Ahmed Shafiq, Eqypt’s Prime Minister and close ally of former president Hosni Mubarak, resigned today just ahead of planned demonstrations to be held on Friday. Boston University international relations professor Augustus Richard Norton, a Middle East specialist and author of “Hezbollah: A Short History”, offers the following analysis:
“The resignation of General Ahmed Shafiq as prime minister does not come as a surprise. He was appointed in Mubarak’s last tenuous days in power, and it was quite obvious that so long as he remained in place he would be constant provocation to the mobilized opposition.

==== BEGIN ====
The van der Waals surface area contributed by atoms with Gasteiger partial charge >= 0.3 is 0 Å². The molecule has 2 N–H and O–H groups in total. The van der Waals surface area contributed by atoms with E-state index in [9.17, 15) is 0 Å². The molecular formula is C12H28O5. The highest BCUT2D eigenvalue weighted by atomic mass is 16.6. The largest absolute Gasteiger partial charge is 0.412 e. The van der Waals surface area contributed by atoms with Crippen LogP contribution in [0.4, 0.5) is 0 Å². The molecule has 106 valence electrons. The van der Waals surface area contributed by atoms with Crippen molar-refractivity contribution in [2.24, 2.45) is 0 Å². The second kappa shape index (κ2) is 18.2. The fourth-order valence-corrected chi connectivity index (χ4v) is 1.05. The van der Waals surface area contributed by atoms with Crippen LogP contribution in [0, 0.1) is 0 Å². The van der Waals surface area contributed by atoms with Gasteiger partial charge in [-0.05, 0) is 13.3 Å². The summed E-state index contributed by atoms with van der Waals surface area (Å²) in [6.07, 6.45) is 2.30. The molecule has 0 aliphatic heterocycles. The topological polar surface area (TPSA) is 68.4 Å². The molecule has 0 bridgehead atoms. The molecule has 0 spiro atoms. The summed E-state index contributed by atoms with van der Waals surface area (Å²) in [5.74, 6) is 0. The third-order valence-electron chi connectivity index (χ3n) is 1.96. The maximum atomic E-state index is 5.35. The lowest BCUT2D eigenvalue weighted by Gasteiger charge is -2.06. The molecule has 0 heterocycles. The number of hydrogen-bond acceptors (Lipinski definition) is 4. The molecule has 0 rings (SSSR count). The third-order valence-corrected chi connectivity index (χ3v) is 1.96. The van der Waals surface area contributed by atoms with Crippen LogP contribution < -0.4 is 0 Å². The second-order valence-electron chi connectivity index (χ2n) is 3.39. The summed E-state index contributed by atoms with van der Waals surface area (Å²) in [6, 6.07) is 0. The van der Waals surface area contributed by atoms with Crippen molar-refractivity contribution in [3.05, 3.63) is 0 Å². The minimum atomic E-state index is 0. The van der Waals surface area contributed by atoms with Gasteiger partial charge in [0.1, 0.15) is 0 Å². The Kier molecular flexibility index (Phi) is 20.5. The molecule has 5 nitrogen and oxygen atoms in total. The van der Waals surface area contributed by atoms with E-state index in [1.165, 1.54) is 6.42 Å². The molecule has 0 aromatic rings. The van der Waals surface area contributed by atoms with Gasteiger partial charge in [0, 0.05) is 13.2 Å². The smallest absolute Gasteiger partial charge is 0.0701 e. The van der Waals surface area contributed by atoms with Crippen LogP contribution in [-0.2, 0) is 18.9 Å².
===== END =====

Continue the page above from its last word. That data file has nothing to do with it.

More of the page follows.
“While this necessary step is welcome, it would be far more important to see a lifting of the emergency decree that has for three decades provided a rationale for arbitrary arrests, political repression, and a license for political malfeasance and corruption cloaked in security.
“Notwithstanding the inspiring ‘revolution’ in Egypt, a revolution has not occurred. The military remains in power, as it has been for decades, and it has until now only made concessions at the margins of its power and privilege. As many Eqyptians are now coming to understand, their revolution actually remains to be realized.”
Contact Augustus Richard Norton, 617-353-7808, firstname.lastname@example.org, Twitter: @arnorton